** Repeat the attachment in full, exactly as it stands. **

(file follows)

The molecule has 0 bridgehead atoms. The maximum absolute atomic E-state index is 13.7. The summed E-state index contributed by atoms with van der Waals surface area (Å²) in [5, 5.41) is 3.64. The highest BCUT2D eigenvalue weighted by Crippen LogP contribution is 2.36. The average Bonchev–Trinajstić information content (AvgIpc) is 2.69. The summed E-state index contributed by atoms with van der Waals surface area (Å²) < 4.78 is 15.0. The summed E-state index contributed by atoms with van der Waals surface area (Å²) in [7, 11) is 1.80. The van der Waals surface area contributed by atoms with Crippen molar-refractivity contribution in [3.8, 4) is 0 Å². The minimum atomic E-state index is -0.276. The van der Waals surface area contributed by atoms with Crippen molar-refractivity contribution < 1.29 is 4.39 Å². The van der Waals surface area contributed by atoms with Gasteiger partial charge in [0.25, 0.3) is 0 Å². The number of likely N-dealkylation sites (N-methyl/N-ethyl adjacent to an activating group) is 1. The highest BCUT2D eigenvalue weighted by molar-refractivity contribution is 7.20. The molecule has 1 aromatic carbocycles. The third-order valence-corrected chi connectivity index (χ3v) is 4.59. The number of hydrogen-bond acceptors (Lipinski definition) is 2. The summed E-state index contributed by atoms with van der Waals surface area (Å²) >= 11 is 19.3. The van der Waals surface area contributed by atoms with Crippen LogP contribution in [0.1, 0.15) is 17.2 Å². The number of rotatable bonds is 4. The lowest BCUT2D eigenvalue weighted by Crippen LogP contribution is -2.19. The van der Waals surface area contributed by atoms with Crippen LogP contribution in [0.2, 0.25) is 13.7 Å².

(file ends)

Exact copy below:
The molecule has 0 bridgehead atoms. The maximum absolute atomic E-state index is 13.7. The summed E-state index contributed by atoms with van der Waals surface area (Å²) in [5, 5.41) is 3.64. The highest BCUT2D eigenvalue weighted by Crippen LogP contribution is 2.36. The average Bonchev–Trinajstić information content (AvgIpc) is 2.69. The summed E-state index contributed by atoms with van der Waals surface area (Å²) < 4.78 is 15.0. The summed E-state index contributed by atoms with van der Waals surface area (Å²) in [7, 11) is 1.80. The van der Waals surface area contributed by atoms with Crippen molar-refractivity contribution in [3.8, 4) is 0 Å². The minimum atomic E-state index is -0.276. The van der Waals surface area contributed by atoms with Crippen molar-refractivity contribution < 1.29 is 4.39 Å². The van der Waals surface area contributed by atoms with Gasteiger partial charge in [0.25, 0.3) is 0 Å². The number of likely N-dealkylation sites (N-methyl/N-ethyl adjacent to an activating group) is 1. The highest BCUT2D eigenvalue weighted by molar-refractivity contribution is 7.20. The molecule has 1 aromatic carbocycles. The third-order valence-corrected chi connectivity index (χ3v) is 4.59. The number of hydrogen-bond acceptors (Lipinski definition) is 2. The summed E-state index contributed by atoms with van der Waals surface area (Å²) >= 11 is 19.3. The van der Waals surface area contributed by atoms with Crippen LogP contribution in [0.1, 0.15) is 17.2 Å². The number of rotatable bonds is 4. The lowest BCUT2D eigenvalue weighted by Crippen LogP contribution is -2.19. The van der Waals surface area contributed by atoms with Crippen LogP contribution in [0.2, 0.25) is 13.7 Å².